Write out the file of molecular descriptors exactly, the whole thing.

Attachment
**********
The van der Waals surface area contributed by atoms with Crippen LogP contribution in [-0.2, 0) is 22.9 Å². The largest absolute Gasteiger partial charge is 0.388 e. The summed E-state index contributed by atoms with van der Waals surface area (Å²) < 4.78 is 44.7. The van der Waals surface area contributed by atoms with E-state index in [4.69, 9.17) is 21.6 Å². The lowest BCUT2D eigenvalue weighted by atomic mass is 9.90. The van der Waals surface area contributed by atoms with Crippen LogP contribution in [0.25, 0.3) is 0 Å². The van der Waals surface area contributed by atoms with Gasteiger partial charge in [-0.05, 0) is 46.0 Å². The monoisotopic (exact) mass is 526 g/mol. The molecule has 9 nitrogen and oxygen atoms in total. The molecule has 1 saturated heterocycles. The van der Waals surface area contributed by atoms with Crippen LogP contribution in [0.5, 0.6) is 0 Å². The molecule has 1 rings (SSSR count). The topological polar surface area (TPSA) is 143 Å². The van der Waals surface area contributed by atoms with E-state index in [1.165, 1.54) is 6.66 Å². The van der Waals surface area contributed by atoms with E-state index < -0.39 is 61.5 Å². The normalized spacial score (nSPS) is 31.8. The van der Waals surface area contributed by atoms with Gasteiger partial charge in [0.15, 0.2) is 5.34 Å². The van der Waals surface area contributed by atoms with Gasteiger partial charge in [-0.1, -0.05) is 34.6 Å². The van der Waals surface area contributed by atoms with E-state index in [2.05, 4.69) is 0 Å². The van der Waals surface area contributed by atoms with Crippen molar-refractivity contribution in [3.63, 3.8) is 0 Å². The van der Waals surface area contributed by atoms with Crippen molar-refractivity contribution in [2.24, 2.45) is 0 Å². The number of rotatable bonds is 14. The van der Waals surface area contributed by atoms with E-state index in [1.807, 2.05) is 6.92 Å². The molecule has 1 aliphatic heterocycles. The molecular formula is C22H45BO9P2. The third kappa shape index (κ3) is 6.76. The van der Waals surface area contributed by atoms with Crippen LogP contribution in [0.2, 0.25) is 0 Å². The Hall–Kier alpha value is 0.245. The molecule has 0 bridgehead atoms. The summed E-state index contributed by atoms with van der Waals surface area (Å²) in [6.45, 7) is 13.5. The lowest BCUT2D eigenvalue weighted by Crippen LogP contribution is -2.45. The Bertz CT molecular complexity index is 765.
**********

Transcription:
The van der Waals surface area contributed by atoms with Crippen LogP contribution in [-0.2, 0) is 22.9 Å². The largest absolute Gasteiger partial charge is 0.388 e. The summed E-state index contributed by atoms with van der Waals surface area (Å²) < 4.78 is 44.7. The van der Waals surface area contributed by atoms with E-state index in [4.69, 9.17) is 21.6 Å². The lowest BCUT2D eigenvalue weighted by atomic mass is 9.90. The van der Waals surface area contributed by atoms with Crippen LogP contribution in [0.25, 0.3) is 0 Å². The van der Waals surface area contributed by atoms with Gasteiger partial charge in [-0.05, 0) is 46.0 Å². The monoisotopic (exact) mass is 526 g/mol. The molecule has 9 nitrogen and oxygen atoms in total. The molecule has 1 saturated heterocycles. The van der Waals surface area contributed by atoms with Crippen LogP contribution in [0.5, 0.6) is 0 Å². The molecule has 1 rings (SSSR count). The topological polar surface area (TPSA) is 143 Å². The van der Waals surface area contributed by atoms with E-state index in [1.165, 1.54) is 6.66 Å². The van der Waals surface area contributed by atoms with E-state index < -0.39 is 61.5 Å². The normalized spacial score (nSPS) is 31.8. The van der Waals surface area contributed by atoms with Gasteiger partial charge in [0.15, 0.2) is 5.34 Å². The van der Waals surface area contributed by atoms with Gasteiger partial charge in [-0.1, -0.05) is 34.6 Å². The van der Waals surface area contributed by atoms with E-state index in [2.05, 4.69) is 0 Å². The van der Waals surface area contributed by atoms with Crippen molar-refractivity contribution in [3.63, 3.8) is 0 Å². The van der Waals surface area contributed by atoms with Crippen molar-refractivity contribution in [2.24, 2.45) is 0 Å². The number of rotatable bonds is 14. The van der Waals surface area contributed by atoms with E-state index in [1.807, 2.05) is 6.92 Å². The molecule has 1 aliphatic heterocycles. The molecular formula is C22H45BO9P2. The third kappa shape index (κ3) is 6.76. The van der Waals surface area contributed by atoms with Crippen LogP contribution in [0.2, 0.25) is 0 Å². The Hall–Kier alpha value is 0.245. The molecule has 0 bridgehead atoms. The summed E-state index contributed by atoms with van der Waals surface area (Å²) in [6.45, 7) is 13.5. The lowest BCUT2D eigenvalue weighted by Crippen LogP contribution is -2.45. The Bertz CT molecular complexity index is 765.